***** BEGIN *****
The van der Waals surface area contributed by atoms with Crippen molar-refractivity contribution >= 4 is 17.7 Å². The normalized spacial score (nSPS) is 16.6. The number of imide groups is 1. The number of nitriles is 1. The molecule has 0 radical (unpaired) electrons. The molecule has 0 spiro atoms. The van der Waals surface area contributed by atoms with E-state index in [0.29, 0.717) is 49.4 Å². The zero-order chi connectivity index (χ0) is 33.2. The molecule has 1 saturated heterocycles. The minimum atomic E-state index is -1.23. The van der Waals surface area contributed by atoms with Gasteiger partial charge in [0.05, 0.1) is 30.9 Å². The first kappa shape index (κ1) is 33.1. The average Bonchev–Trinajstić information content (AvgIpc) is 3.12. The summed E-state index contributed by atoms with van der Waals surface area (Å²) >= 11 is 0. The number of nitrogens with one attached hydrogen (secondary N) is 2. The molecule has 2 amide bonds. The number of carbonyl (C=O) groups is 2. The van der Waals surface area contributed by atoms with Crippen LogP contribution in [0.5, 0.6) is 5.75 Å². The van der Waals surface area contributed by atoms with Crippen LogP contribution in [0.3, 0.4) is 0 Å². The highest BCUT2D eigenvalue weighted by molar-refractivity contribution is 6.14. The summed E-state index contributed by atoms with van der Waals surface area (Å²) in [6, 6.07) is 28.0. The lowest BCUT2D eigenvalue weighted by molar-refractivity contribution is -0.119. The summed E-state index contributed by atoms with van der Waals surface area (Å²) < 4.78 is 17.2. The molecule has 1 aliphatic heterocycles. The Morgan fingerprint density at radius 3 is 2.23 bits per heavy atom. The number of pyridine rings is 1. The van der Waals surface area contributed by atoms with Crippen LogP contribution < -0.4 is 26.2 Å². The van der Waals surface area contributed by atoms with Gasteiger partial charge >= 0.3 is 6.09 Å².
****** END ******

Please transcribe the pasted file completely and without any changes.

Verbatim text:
The van der Waals surface area contributed by atoms with Crippen molar-refractivity contribution >= 4 is 17.7 Å². The normalized spacial score (nSPS) is 16.6. The number of imide groups is 1. The number of nitriles is 1. The molecule has 0 radical (unpaired) electrons. The molecule has 0 spiro atoms. The van der Waals surface area contributed by atoms with E-state index in [0.29, 0.717) is 49.4 Å². The zero-order chi connectivity index (χ0) is 33.2. The molecule has 1 saturated heterocycles. The minimum atomic E-state index is -1.23. The van der Waals surface area contributed by atoms with Gasteiger partial charge in [0.05, 0.1) is 30.9 Å². The first kappa shape index (κ1) is 33.1. The average Bonchev–Trinajstić information content (AvgIpc) is 3.12. The summed E-state index contributed by atoms with van der Waals surface area (Å²) >= 11 is 0. The number of nitrogens with one attached hydrogen (secondary N) is 2. The molecule has 2 amide bonds. The number of carbonyl (C=O) groups is 2. The van der Waals surface area contributed by atoms with Crippen LogP contribution in [0.5, 0.6) is 5.75 Å². The van der Waals surface area contributed by atoms with Crippen LogP contribution in [0.3, 0.4) is 0 Å². The highest BCUT2D eigenvalue weighted by molar-refractivity contribution is 6.14. The summed E-state index contributed by atoms with van der Waals surface area (Å²) in [6, 6.07) is 28.0. The lowest BCUT2D eigenvalue weighted by molar-refractivity contribution is -0.119. The summed E-state index contributed by atoms with van der Waals surface area (Å²) < 4.78 is 17.2. The molecule has 1 aliphatic heterocycles. The Morgan fingerprint density at radius 3 is 2.23 bits per heavy atom. The number of pyridine rings is 1. The van der Waals surface area contributed by atoms with Crippen LogP contribution < -0.4 is 26.2 Å². The van der Waals surface area contributed by atoms with Gasteiger partial charge >= 0.3 is 6.09 Å².